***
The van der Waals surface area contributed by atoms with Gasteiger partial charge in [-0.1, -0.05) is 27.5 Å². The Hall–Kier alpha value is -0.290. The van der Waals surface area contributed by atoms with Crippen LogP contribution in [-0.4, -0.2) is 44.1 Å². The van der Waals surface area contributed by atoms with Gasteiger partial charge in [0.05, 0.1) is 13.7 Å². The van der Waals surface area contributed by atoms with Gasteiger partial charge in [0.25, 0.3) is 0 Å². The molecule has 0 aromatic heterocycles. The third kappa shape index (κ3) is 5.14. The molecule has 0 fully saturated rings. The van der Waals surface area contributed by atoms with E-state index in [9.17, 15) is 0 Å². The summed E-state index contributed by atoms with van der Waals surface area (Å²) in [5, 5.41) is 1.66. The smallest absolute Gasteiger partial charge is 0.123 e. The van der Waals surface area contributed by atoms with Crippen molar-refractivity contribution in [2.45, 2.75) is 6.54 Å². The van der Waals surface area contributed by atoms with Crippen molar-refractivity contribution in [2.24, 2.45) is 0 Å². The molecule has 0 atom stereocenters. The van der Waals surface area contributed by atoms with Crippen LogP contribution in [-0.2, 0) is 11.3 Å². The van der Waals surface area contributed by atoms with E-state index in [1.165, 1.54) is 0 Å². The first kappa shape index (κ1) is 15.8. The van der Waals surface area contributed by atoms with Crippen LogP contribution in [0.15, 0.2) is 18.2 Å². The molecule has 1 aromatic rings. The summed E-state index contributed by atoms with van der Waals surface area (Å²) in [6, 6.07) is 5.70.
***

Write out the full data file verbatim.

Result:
The van der Waals surface area contributed by atoms with Gasteiger partial charge in [-0.1, -0.05) is 27.5 Å². The Hall–Kier alpha value is -0.290. The van der Waals surface area contributed by atoms with Crippen LogP contribution in [-0.4, -0.2) is 44.1 Å². The van der Waals surface area contributed by atoms with Gasteiger partial charge in [0.05, 0.1) is 13.7 Å². The van der Waals surface area contributed by atoms with Gasteiger partial charge in [0.25, 0.3) is 0 Å². The molecule has 0 aromatic heterocycles. The third kappa shape index (κ3) is 5.14. The molecule has 0 fully saturated rings. The van der Waals surface area contributed by atoms with E-state index in [9.17, 15) is 0 Å². The summed E-state index contributed by atoms with van der Waals surface area (Å²) in [5, 5.41) is 1.66. The smallest absolute Gasteiger partial charge is 0.123 e. The van der Waals surface area contributed by atoms with Crippen molar-refractivity contribution in [2.45, 2.75) is 6.54 Å². The van der Waals surface area contributed by atoms with Crippen molar-refractivity contribution in [2.24, 2.45) is 0 Å². The molecule has 0 atom stereocenters. The van der Waals surface area contributed by atoms with Crippen LogP contribution in [-0.2, 0) is 11.3 Å². The van der Waals surface area contributed by atoms with E-state index in [1.165, 1.54) is 0 Å². The first kappa shape index (κ1) is 15.8. The van der Waals surface area contributed by atoms with Crippen LogP contribution in [0.15, 0.2) is 18.2 Å². The molecule has 1 aromatic rings. The summed E-state index contributed by atoms with van der Waals surface area (Å²) in [6, 6.07) is 5.70.